Mr. Randolph ’s activism for worker justice was part of his prophetic commitment to social justice and human rights.  Because of that activism, there was a March on Washington for Jobs and Justice where a preacher named Martin Luther King, Jr. delivered the “I Have a Dream” speech.  Because of that activism, Presidents John Kennedy and Lyndon Johnson were pressured to lead the effort for what became the Civil Rights Act of 1964, the federal law that ended discrimination based on race, religion, national origin, and sex.  Randolph’s activism is one reason a Voting Rights Act was passed in 1965, and a Fair Housing Act was passed in 1968.  


Randolph’s activism and challenge to racial prejudice in the labor movement spurred – and often displeased – white people in the labor union movement.  Yet, Mr. Randolph did not allow that opposition to stop him.  He seemed to know, as Ezekiel came to know, the character of the society he faced.  He knew he was dealing with “a rebellious house.”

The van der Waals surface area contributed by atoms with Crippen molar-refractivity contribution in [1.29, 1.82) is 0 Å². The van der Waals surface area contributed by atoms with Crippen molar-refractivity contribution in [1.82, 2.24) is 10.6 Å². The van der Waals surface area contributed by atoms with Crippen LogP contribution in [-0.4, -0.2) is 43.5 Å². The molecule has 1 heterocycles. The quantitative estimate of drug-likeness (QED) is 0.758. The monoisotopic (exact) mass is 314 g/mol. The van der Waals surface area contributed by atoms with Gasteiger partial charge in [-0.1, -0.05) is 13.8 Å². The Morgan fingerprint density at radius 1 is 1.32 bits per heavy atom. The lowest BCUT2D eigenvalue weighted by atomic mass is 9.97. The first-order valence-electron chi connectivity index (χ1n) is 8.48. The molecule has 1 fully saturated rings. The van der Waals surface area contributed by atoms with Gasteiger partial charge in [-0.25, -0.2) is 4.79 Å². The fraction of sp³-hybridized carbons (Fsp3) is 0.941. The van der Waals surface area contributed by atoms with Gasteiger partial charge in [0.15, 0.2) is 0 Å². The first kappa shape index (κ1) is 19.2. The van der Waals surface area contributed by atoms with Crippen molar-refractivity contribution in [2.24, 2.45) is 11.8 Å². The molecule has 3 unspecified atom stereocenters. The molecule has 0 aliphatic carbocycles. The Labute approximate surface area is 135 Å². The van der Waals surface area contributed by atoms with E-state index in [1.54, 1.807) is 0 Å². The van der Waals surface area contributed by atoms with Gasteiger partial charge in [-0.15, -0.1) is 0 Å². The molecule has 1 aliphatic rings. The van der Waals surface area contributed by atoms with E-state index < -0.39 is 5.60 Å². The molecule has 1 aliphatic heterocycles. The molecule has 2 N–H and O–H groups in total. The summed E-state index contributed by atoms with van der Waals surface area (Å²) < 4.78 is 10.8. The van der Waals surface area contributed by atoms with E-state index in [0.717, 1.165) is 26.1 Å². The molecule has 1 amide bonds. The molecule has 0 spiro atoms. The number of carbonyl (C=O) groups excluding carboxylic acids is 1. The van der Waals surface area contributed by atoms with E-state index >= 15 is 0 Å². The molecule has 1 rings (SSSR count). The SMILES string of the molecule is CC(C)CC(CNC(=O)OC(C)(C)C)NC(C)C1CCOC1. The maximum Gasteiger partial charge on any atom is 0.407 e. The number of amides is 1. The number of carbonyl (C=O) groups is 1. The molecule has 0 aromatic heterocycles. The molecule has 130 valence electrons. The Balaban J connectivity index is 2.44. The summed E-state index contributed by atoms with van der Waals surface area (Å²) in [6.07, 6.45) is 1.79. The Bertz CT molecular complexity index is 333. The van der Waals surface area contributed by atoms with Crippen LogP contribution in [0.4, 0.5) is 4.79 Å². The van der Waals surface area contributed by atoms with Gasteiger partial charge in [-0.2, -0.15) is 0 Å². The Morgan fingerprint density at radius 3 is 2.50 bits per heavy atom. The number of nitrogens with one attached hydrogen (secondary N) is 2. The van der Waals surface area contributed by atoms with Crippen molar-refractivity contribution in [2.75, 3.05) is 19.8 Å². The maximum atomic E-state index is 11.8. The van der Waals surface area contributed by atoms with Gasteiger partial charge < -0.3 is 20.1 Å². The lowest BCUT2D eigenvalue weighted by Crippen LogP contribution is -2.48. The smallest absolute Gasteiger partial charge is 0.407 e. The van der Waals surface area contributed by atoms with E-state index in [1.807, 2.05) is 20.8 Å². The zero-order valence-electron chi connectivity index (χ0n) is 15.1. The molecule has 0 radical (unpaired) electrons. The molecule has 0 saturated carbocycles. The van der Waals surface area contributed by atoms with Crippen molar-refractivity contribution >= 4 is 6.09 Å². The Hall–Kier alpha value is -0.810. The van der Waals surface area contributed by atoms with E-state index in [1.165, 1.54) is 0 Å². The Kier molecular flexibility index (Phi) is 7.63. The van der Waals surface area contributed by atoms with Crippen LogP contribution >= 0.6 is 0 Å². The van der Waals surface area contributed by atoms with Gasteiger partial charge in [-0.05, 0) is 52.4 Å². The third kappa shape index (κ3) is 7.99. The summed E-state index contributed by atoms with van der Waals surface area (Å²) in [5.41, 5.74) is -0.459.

We should remember Mr. Randolph as one of God’s prophets for the same reason we cherish the memory of Dr. King.  Mr. Randolph devoted his life to doing justice.  He did not allow fear of opposition or offers of favor to discourage or unsettle him from trying to do justice.   Like Ezekiel, A. Phillip Randolph knew that this society needed to be confronted and challenged about its longstanding history of racism, mistreatment of black workers, and its hypocrisy about justice.